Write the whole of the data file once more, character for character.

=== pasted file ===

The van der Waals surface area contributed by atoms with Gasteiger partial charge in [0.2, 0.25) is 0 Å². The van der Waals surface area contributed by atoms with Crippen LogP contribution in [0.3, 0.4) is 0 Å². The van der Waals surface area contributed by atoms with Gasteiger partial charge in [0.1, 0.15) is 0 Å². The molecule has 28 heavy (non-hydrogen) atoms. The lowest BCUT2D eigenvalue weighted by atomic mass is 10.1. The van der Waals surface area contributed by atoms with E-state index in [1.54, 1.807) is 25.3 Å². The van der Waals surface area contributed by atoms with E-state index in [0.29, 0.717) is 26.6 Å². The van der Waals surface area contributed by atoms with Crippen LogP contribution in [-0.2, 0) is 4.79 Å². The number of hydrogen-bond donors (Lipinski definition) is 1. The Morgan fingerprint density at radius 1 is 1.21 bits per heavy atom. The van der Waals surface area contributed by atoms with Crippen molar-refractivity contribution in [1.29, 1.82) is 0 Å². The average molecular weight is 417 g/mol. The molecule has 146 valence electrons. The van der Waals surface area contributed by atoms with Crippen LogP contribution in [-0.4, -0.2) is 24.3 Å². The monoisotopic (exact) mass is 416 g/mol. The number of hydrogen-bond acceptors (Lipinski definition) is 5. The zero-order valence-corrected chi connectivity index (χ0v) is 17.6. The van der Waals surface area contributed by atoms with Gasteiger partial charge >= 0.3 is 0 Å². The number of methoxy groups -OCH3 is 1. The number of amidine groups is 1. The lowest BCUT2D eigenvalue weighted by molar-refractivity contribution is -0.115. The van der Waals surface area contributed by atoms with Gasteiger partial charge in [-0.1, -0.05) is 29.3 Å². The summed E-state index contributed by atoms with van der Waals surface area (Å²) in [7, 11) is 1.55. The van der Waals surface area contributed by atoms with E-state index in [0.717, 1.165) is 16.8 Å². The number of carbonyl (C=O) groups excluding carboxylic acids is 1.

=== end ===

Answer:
The van der Waals surface area contributed by atoms with Gasteiger partial charge in [0.2, 0.25) is 0 Å². The van der Waals surface area contributed by atoms with Crippen LogP contribution in [0.3, 0.4) is 0 Å². The van der Waals surface area contributed by atoms with Gasteiger partial charge in [0.1, 0.15) is 0 Å². The molecule has 28 heavy (non-hydrogen) atoms. The lowest BCUT2D eigenvalue weighted by atomic mass is 10.1. The van der Waals surface area contributed by atoms with E-state index in [1.54, 1.807) is 25.3 Å². The van der Waals surface area contributed by atoms with E-state index in [0.29, 0.717) is 26.6 Å². The van der Waals surface area contributed by atoms with Crippen LogP contribution in [-0.2, 0) is 4.79 Å². The number of hydrogen-bond donors (Lipinski definition) is 1. The Morgan fingerprint density at radius 1 is 1.21 bits per heavy atom. The van der Waals surface area contributed by atoms with Crippen molar-refractivity contribution in [1.29, 1.82) is 0 Å². The average molecular weight is 417 g/mol. The molecule has 146 valence electrons. The van der Waals surface area contributed by atoms with Crippen LogP contribution in [-0.4, -0.2) is 24.3 Å². The monoisotopic (exact) mass is 416 g/mol. The number of hydrogen-bond acceptors (Lipinski definition) is 5. The zero-order valence-corrected chi connectivity index (χ0v) is 17.6. The van der Waals surface area contributed by atoms with Gasteiger partial charge >= 0.3 is 0 Å². The number of methoxy groups -OCH3 is 1. The number of amidine groups is 1. The lowest BCUT2D eigenvalue weighted by molar-refractivity contribution is -0.115. The van der Waals surface area contributed by atoms with Gasteiger partial charge in [-0.1, -0.05) is 29.3 Å². The summed E-state index contributed by atoms with van der Waals surface area (Å²) in [7, 11) is 1.55. The van der Waals surface area contributed by atoms with E-state index in [0.717, 1.165) is 16.8 Å². The number of carbonyl (C=O) groups excluding carboxylic acids is 1.